People like bread—and foodies really seem to love Marissa Gadsden’s specialty loaves and butters.
If you need proof, just check out Gadsden’s Facebook page for her business, Eden’s Touch Bread Company, where you’ll see comments like, “I had the most wonderful box in my mail today! Thank you so much for the amazing bread… I can’t wait for breakfast!”
What makes Gadsden’s breads stand out from other loaves? She’ll tell you it’s that her breads are natural, and contain no preservatives or chemicals. Customers are more likely to say they’re just tasty, and with menu choices like cinnamon raisin, bacon cheddar, apple walnut and whole wheat raisin nut, it’s hard to disagree.
Gadsden didn’t exactly plan on starting an online business from bread baking, or any business, for that matter. The former radio personality simply enjoyed baking—a hobby her sister-in-law turned her on to. But her breads caught on.
She says she baked for fun, and to make gifts for friends and family. Then one day she dropped off a loaf to a family friend who gave her cash for the treat and an order for two more items.
That caught Gadsden by surprise, but soon other family members and friends asked for her specialty loaves, too—even those who lived outside the Philadelphia area, where Gadsden resides.
“That is when I looked into creating a business with a license and insurance,” she says. “We delivered all over the Philadelphia Tri-State area.”
Through word-of-mouth and social media, more people learned of Eden’s Touch Bread Company, sparking the idea to take the bread baking business online to give her family across the country a way to easily order items, and to take her hobby-turned-business to the next level.With the expansion to online, days are busy for Gadsden…The merchant bakes about 14 orders a day and ships items the next day.
Her online business is fairly new—about a year old—but in that time, Gadsden has made plenty of sales and “hasn’t looked back,” she says. In fact, she’s opened two more stores, one on Etsy and one on Craft Cafe.
She’s also making strides to increase her sales locally by working with area stores, so they can carry her specialty breads, butters, spreads and mixes to offer some of the company’s “homemade goodness,” she tells us.
Working the dough
With the expansion to online, days are busy for Gadsden. “We are expected to do triple more baking than what we do [currently, at] 75 to 200 loaves a week,” she says.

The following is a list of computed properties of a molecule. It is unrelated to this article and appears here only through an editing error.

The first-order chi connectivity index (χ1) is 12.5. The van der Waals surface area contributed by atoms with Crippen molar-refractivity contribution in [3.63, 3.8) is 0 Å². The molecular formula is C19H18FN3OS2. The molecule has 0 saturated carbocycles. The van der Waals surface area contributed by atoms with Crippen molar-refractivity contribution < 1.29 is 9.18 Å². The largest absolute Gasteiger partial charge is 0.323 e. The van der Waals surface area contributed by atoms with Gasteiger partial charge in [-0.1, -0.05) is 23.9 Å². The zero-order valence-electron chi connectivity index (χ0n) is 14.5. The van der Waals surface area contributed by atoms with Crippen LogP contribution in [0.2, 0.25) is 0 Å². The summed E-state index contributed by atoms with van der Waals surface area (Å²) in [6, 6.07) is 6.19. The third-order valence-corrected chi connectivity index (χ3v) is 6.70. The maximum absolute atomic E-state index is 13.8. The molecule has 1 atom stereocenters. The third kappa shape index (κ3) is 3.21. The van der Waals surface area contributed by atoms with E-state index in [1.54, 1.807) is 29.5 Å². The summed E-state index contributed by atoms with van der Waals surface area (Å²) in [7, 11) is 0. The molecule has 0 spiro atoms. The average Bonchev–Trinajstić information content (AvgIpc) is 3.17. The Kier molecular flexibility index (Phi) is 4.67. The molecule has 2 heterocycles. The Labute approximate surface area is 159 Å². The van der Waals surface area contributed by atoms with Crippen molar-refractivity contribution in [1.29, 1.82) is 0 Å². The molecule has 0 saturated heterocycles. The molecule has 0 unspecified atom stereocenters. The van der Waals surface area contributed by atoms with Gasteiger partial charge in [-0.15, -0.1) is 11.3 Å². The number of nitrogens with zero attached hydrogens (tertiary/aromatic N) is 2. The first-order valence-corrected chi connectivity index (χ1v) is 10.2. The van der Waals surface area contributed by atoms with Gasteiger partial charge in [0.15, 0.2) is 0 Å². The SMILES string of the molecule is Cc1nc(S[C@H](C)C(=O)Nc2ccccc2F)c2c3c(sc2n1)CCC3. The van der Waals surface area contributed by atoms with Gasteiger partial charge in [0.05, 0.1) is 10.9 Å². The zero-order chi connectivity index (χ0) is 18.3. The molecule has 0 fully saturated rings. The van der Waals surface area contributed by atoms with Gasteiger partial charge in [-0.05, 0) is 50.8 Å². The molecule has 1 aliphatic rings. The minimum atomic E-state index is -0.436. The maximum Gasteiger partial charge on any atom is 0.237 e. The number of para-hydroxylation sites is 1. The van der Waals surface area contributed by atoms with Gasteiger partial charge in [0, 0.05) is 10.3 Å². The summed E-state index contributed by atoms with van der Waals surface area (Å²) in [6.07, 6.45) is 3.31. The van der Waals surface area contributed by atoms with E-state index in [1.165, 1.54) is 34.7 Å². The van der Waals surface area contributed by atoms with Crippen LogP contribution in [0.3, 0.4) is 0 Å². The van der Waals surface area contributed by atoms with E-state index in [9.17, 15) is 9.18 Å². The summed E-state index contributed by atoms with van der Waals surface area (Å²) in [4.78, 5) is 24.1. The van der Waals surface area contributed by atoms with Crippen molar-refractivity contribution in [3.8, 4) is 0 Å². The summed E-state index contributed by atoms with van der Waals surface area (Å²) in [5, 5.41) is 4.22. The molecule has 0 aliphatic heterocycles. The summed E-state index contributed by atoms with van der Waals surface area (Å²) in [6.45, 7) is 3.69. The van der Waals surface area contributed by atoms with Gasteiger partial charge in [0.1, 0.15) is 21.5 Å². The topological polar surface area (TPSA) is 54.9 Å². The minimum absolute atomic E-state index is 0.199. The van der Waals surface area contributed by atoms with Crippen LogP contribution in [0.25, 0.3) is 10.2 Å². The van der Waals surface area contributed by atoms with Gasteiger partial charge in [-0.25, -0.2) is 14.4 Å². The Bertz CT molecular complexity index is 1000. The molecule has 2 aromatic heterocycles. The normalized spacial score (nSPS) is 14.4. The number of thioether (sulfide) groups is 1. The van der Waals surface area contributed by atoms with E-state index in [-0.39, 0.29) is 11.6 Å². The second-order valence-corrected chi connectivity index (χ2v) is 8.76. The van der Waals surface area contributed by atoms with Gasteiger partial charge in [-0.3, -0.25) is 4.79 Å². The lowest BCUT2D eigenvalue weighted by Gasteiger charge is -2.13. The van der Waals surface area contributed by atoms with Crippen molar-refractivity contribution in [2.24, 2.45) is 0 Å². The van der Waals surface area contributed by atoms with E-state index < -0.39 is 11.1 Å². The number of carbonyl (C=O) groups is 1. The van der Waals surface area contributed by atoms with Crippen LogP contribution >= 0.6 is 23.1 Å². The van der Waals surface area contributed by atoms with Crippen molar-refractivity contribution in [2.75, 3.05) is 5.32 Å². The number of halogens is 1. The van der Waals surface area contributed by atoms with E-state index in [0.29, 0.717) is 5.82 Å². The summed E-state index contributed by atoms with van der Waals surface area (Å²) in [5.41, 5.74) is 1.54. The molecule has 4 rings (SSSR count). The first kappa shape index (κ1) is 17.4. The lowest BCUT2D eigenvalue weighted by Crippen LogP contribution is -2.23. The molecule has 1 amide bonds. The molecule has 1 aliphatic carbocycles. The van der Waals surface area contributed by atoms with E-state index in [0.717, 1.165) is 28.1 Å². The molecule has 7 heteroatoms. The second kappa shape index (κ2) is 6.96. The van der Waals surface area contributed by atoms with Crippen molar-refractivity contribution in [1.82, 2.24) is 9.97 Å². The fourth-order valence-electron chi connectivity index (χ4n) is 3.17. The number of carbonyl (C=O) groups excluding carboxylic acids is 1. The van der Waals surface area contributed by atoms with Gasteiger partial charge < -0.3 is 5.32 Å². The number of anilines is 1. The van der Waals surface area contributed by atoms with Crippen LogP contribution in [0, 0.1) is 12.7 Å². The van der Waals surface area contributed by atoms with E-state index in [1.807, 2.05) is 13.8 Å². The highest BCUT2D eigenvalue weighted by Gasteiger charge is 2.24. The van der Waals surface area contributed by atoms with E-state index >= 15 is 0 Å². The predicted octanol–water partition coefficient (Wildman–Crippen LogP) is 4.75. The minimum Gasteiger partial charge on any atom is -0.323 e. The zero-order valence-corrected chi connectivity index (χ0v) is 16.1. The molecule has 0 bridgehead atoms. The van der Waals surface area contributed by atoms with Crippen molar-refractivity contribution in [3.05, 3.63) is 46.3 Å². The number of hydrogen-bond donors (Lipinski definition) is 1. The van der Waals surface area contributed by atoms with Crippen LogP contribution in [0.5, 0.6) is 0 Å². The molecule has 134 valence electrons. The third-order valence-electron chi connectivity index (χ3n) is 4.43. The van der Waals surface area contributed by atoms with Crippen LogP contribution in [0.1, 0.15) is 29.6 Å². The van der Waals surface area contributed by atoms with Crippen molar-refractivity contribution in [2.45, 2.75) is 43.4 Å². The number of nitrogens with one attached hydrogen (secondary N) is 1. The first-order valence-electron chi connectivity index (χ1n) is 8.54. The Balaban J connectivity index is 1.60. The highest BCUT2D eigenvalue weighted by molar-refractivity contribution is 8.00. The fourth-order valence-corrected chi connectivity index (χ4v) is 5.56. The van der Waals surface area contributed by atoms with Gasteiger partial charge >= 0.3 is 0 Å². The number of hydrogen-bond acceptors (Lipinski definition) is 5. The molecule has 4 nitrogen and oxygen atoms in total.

The merchant bakes about 14 orders a day and ships items the next day. She’s also a mom, which means she usually doesn’t start kneading the dough until late at night. It’s not uncommon for her to go to bed at 3 a.m. and be back up at 8 a.m. to tend to her home and daughter, Eden.
As readers may have guessed, the store is named after Eden. “She is a toddler, so anyone with any experience with a toddler knows that they touch everything,” Gadsden explains.
When visitors tour the seller’s shops, they’ll definitely pick up on the proud-mamma aspect of the stores. Eden’s photo is prominently displayed in the shops’ logos.
The way to fans’ hearts
Gadsden promotes her bread baking business on Twitter, in blogs, on fliers, on her business cards and through word-of-mouth. She’s also asked bloggers to sample her products and review them, and a few have happily obliged.
But if you take a look at the company’s Facebook page, you’ll see that it is working especially well for the entrepreneur. The page has more than 2,000 likes, and customers frequently interact with her on the page, asking question about their orders, thanking her for their shipments, and wishing her well—and she’s quick to respond.This is our second holiday season and, now that we provide our specialty bread mixes internationally, I expect to be very busy!
When Hurricane Sandy hit, several customers posted comments that they wished her well. Hours before the storm hammered the Northeastern United States and the East Coast, Gadsden reported high winds and rain in her area on her business page. However, she and her family were not as affected by the storm as others.
“We are doing well, just waiting to hear from family members in New Jersey and New York that have lost power,” she posted on her business’ Facebook page the day after the storm. “We will resume baking tonight to get yours orders to you this week.”
With the holiday season upon us, the seller has high hopes for her bread baking business. “This is our second holiday season and, now that we provide our specialty bread mixes internationally, I expect to be very busy!” she tells us.
For others who may be thinking of starting an online business, Gadsden has one simple suggestion: Do your research.
“It’s easy to start a business, but it’s much harder keeping a business,” she says. “Do your homework. Make a five-year plan…If you were interviewing for a full-time, high-salary-paying job, that question would come up: Where do you see yourself in the next five years? You should be able to answer that for your own business, too.”
Visit Eden’s Touch Bread Company. Readers can get 15 percent off purchases by entering the code ONLINESELL.